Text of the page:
Yesterday evening around 7 pm local time, an explosion rocked the Al-Ahli Baptist Hospital in Gaza City. Within minutes, information about what had happened was distorted by partisan narratives, disinformation, and a rush to be first to post about the blast. Add in mainstream media outlets parroting official statements without verifying their veracity, and the result was a chaotic information environment in which no one was sure what had happened or how.
“There’s just been this massive sort of pressure to get videos out there, get your take, get your analysis, and it’s like a perfect storm for chaos,” Kolina Koltai, a senior researcher at open source intelligence (OSINT) news outlet Bellingcat, tells WIRED.
Moments after the explosion was reported, Gaza’s health ministry claimed the blast was caused by an Israeli rocket attack and that hundreds of people had died, marking what would be among the deadliest attacks of the current conflict between Israel and Hamas, which controls the Palestinian territory of Gaza. News organizations such as The New York Times and Reuters ran with the claim, pushing notification alerts to people’s phones with the news that Israeli rockets had killed Palestinians sheltering in a hospital in Gaza. “Breaking news: Israeli strike on hospitals kill hundreds, Palestinian officials say,” The New York Times alert read.
Soon after those push notifications went out, the Israeli military said its intelligence officers had tracked rockets fired by the Palestinian Islamic Jihad, an armed militant group in Gaza that is aligned with Hamas against Israel but often acts independently. Israeli military officials said they observed Islamic Jihad rockets passing the hospital at the time of the strike, adding that it was these projectiles—not an Israeli rocket—that hit the facility’s parking lot.
News organizations quickly changed their headlines to reflect the counterclaim from Israel and pushed out more notifications to their audiences. The updated headline from The New York Times read: “At least 500 dead in blast at Gaza hospital, Palestinians say.”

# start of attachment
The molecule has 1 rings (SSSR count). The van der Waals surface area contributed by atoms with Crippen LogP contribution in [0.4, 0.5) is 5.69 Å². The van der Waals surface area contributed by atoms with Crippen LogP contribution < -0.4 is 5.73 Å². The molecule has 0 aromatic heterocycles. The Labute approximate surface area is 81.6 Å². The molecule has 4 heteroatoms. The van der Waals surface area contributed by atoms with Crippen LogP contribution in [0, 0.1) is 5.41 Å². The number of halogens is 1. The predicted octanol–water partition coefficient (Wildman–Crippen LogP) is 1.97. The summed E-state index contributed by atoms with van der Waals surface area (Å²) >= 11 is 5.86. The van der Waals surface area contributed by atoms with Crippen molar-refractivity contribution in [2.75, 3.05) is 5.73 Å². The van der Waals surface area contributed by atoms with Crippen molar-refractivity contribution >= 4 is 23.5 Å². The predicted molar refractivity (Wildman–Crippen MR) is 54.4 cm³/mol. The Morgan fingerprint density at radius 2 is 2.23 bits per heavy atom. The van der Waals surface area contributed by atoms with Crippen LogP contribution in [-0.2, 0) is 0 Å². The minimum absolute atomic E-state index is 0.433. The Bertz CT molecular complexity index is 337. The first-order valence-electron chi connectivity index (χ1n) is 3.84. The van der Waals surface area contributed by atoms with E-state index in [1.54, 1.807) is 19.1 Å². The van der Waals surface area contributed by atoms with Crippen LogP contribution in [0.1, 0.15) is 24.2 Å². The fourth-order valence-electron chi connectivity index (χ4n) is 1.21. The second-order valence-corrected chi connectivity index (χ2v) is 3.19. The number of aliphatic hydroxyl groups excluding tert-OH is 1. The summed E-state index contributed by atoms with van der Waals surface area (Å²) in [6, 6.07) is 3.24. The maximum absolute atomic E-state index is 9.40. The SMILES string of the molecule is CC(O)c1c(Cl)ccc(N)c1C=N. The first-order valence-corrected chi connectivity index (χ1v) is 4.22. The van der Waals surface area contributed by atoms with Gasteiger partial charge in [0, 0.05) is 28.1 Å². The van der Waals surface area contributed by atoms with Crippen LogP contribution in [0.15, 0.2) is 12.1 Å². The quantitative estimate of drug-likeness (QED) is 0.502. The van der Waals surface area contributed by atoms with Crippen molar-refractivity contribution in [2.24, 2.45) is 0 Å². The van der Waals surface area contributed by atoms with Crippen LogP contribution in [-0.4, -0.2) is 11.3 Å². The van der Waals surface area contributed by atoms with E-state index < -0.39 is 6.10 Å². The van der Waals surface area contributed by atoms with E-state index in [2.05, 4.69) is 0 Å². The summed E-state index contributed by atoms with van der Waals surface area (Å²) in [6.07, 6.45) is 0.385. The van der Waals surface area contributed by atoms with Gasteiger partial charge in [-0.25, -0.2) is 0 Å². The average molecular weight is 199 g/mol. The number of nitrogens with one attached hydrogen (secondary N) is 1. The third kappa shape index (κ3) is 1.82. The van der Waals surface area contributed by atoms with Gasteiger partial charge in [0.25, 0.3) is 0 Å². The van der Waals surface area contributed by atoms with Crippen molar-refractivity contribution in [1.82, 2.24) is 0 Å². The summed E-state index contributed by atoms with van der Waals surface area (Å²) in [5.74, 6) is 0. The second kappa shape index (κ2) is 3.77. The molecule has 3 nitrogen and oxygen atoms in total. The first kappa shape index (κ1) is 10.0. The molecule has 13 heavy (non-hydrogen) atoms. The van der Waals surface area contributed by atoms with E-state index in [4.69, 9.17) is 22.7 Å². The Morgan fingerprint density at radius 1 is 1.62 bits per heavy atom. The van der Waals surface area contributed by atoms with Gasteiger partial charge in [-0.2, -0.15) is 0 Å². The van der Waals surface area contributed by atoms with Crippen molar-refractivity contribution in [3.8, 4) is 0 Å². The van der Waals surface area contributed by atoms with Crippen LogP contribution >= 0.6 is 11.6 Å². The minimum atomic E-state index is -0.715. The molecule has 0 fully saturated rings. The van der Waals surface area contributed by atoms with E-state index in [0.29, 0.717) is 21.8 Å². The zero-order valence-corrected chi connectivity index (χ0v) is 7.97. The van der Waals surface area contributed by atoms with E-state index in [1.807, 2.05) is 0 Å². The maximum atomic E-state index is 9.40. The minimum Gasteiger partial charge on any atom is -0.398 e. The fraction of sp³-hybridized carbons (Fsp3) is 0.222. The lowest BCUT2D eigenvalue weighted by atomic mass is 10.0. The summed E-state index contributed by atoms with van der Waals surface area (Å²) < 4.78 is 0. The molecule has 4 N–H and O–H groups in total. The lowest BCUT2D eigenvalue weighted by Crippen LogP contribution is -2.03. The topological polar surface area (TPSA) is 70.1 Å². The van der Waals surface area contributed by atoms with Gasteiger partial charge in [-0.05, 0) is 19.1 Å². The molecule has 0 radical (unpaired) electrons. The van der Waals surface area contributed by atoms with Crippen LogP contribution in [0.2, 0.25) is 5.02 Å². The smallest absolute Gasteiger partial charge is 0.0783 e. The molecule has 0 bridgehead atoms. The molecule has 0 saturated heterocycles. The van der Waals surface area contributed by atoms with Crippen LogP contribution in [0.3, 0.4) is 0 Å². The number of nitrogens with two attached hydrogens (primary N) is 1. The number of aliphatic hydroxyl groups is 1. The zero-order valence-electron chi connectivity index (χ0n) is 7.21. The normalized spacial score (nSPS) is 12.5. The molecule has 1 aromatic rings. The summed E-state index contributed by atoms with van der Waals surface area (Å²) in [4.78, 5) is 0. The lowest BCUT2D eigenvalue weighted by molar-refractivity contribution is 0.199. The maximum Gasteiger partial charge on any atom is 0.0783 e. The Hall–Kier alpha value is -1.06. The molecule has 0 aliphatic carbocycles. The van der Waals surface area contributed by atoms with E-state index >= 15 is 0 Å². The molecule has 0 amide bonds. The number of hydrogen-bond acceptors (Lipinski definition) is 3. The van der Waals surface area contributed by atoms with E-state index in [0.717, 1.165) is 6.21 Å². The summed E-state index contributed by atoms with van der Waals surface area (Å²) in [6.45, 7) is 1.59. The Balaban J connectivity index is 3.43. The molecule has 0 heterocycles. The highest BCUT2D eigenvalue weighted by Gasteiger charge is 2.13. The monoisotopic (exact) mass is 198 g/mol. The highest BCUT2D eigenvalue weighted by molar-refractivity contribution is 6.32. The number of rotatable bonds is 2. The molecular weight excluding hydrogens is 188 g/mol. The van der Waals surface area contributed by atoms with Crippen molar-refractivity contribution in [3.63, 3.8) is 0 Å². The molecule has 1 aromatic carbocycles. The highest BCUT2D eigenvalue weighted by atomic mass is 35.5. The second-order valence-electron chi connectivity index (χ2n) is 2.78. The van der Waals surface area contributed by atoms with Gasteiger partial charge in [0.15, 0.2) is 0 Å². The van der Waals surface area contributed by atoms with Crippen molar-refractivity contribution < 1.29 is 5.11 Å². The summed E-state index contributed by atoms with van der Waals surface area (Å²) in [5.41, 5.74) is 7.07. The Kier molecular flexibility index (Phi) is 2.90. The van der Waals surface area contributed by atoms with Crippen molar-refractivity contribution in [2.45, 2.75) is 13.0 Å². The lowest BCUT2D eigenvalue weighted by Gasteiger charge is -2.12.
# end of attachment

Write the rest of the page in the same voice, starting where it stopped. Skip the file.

This was only the beginning of the confusion.
In the hours after the attack, @Israel, the official Israeli account on X (formerly Twitter), posted a video it claimed was proof that the explosion was the result of a misguided rocket launched by Islamic Jihad militants. But within minutes, Aric Toler, a former Bellingcat researcher who now works for The New York Times, pointed out that the time stamp on the video showed 8 pm local time, a full hour after the explosion took place.
“When you see people in such a capacity putting out a claim, walking it back, putting out a video, deleting the video, it makes it tough, not just for us to do our job, but even for the public to find out what’s going on,” Koltai says.
The post on Israel’s official account was subsequently edited to remove the video while maintaining its claim that the attack was not the result of an Israeli strike.
Meanwhile, social media was flooded with videos and images that claimed to provide proof of the origin of the attacks, with many accounts making definitive judgments about those they claimed were responsible for the attack, all without any actual proof.
For experts in the OSINT community who have spent years working on incidents just like this, the confusion and misinformation were frustrating. Figuring out what happened takes time, and the deluge of misinformation only made that work more difficult. [Continue reading…]